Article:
The financial self-sufficiency of individuals and families is essential to achieving the values of American society. For complex reasons, this financial security is beyond the means of many in our community. This section attempts to gauge financial self-sufficiency by measuring average household income, degrees of poverty and individuals receiving various forms of public assistance.
As described in the Trends tab, average household incomes in our region have not kept pace with inflation. In addition, incomes vary greatly among our region's racial and ethnic groups, with African-American and Hispanic residents earning less and more likely to live in poverty. The number of emergency meals served and people living in poverty has increased.
Note: Please refer to "Resources" of this section for a detailed discussion of the definitions and meaning of poverty and financial self-sufficiency.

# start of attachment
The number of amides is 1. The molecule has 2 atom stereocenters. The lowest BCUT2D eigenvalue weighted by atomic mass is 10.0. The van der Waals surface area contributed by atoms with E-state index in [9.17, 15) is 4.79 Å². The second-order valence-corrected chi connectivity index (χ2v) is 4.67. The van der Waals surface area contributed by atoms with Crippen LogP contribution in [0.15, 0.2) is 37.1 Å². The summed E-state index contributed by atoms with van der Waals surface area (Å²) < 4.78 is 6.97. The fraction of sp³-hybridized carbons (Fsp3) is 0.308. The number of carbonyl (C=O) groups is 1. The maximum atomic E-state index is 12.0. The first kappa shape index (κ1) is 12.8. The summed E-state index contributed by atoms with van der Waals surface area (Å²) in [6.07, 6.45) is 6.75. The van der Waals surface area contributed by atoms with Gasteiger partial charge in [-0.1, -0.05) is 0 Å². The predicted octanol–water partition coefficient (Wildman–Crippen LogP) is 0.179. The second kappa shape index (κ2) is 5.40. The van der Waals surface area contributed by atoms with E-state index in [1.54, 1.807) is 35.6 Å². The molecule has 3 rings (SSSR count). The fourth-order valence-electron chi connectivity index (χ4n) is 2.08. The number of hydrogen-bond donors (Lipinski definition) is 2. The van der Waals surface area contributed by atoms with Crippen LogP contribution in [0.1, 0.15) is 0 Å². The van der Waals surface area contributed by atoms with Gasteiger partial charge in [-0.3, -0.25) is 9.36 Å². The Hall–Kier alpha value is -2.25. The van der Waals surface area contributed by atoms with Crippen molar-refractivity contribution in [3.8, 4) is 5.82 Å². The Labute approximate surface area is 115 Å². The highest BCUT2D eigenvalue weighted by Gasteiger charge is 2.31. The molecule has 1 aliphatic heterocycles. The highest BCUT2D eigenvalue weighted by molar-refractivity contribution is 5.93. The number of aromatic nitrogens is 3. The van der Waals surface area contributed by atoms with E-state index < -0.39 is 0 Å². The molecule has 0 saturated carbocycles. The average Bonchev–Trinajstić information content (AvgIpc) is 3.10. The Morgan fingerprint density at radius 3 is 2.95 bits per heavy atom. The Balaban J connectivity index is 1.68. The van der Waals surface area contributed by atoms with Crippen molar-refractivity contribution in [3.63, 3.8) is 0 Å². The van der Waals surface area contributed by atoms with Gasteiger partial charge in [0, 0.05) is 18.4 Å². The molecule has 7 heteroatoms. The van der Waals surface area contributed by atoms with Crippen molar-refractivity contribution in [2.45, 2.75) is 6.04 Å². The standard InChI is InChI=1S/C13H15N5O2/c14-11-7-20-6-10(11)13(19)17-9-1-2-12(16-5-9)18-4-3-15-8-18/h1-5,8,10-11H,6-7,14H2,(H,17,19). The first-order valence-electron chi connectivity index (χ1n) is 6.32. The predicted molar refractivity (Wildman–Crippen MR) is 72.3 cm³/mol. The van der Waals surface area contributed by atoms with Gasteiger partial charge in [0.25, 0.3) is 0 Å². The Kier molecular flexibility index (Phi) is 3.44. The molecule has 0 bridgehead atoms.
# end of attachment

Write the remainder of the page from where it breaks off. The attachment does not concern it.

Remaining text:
Helpful Hints when Browsing this Section:
- The measures for this topic are listed under the "Topic Indicators" heading on this page.
- By clicking on any of these indicators, you can view the details relating to that measure, including the source of the data and any limitations.
- You can also create your own customized charts with this information.
- To gain a broader context for the measures, click on "Key Trends".
- For information about community efforts to address the issues presented by the indicators, click on "What's Being Done".
- "Resources" provides links to a variety of information sources.
Banner photo provided by ACT Rochester. Photo provided by PathStone